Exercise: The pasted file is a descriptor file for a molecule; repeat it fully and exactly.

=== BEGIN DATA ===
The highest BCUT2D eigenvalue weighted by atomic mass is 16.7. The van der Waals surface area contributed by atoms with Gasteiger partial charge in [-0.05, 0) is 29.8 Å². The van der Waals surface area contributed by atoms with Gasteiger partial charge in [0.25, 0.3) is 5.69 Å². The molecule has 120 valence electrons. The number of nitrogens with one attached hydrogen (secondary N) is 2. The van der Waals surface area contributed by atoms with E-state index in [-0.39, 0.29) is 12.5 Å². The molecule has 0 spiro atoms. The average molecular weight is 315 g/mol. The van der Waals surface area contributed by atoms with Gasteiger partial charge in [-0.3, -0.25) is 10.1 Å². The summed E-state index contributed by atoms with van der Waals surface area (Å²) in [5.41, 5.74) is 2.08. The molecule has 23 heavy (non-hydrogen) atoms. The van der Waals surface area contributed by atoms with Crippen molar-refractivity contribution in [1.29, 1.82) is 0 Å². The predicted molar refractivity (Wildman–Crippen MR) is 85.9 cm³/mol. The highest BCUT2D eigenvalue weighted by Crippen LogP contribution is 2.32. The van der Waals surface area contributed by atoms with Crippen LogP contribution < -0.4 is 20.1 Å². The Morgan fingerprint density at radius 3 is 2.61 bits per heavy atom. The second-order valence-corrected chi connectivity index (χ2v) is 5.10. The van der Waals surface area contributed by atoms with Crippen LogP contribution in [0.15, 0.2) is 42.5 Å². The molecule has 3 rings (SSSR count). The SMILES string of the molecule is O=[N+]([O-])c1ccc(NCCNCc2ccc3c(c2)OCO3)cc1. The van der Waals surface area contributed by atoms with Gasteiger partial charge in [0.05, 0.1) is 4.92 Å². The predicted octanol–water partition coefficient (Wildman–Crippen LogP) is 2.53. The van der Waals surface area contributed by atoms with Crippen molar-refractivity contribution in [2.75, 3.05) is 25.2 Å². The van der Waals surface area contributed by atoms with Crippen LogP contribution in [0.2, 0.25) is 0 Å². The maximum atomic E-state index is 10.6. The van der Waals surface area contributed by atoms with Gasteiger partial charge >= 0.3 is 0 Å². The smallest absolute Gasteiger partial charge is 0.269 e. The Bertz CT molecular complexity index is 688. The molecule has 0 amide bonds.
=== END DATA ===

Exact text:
The highest BCUT2D eigenvalue weighted by atomic mass is 16.7. The van der Waals surface area contributed by atoms with Gasteiger partial charge in [-0.05, 0) is 29.8 Å². The van der Waals surface area contributed by atoms with Gasteiger partial charge in [0.25, 0.3) is 5.69 Å². The molecule has 120 valence electrons. The number of nitrogens with one attached hydrogen (secondary N) is 2. The van der Waals surface area contributed by atoms with E-state index in [-0.39, 0.29) is 12.5 Å². The molecule has 0 spiro atoms. The average molecular weight is 315 g/mol. The van der Waals surface area contributed by atoms with Gasteiger partial charge in [-0.3, -0.25) is 10.1 Å². The summed E-state index contributed by atoms with van der Waals surface area (Å²) in [5.41, 5.74) is 2.08. The molecule has 23 heavy (non-hydrogen) atoms. The van der Waals surface area contributed by atoms with Crippen molar-refractivity contribution in [1.29, 1.82) is 0 Å². The predicted molar refractivity (Wildman–Crippen MR) is 85.9 cm³/mol. The highest BCUT2D eigenvalue weighted by Crippen LogP contribution is 2.32. The van der Waals surface area contributed by atoms with Crippen LogP contribution < -0.4 is 20.1 Å². The Morgan fingerprint density at radius 3 is 2.61 bits per heavy atom. The second-order valence-corrected chi connectivity index (χ2v) is 5.10. The van der Waals surface area contributed by atoms with Crippen LogP contribution in [0.15, 0.2) is 42.5 Å². The molecule has 3 rings (SSSR count). The SMILES string of the molecule is O=[N+]([O-])c1ccc(NCCNCc2ccc3c(c2)OCO3)cc1. The van der Waals surface area contributed by atoms with Gasteiger partial charge in [0.05, 0.1) is 4.92 Å². The predicted octanol–water partition coefficient (Wildman–Crippen LogP) is 2.53. The van der Waals surface area contributed by atoms with Crippen molar-refractivity contribution in [2.75, 3.05) is 25.2 Å². The van der Waals surface area contributed by atoms with Crippen LogP contribution in [0.2, 0.25) is 0 Å². The maximum atomic E-state index is 10.6. The van der Waals surface area contributed by atoms with Gasteiger partial charge >= 0.3 is 0 Å². The smallest absolute Gasteiger partial charge is 0.269 e. The Bertz CT molecular complexity index is 688. The molecule has 0 amide bonds.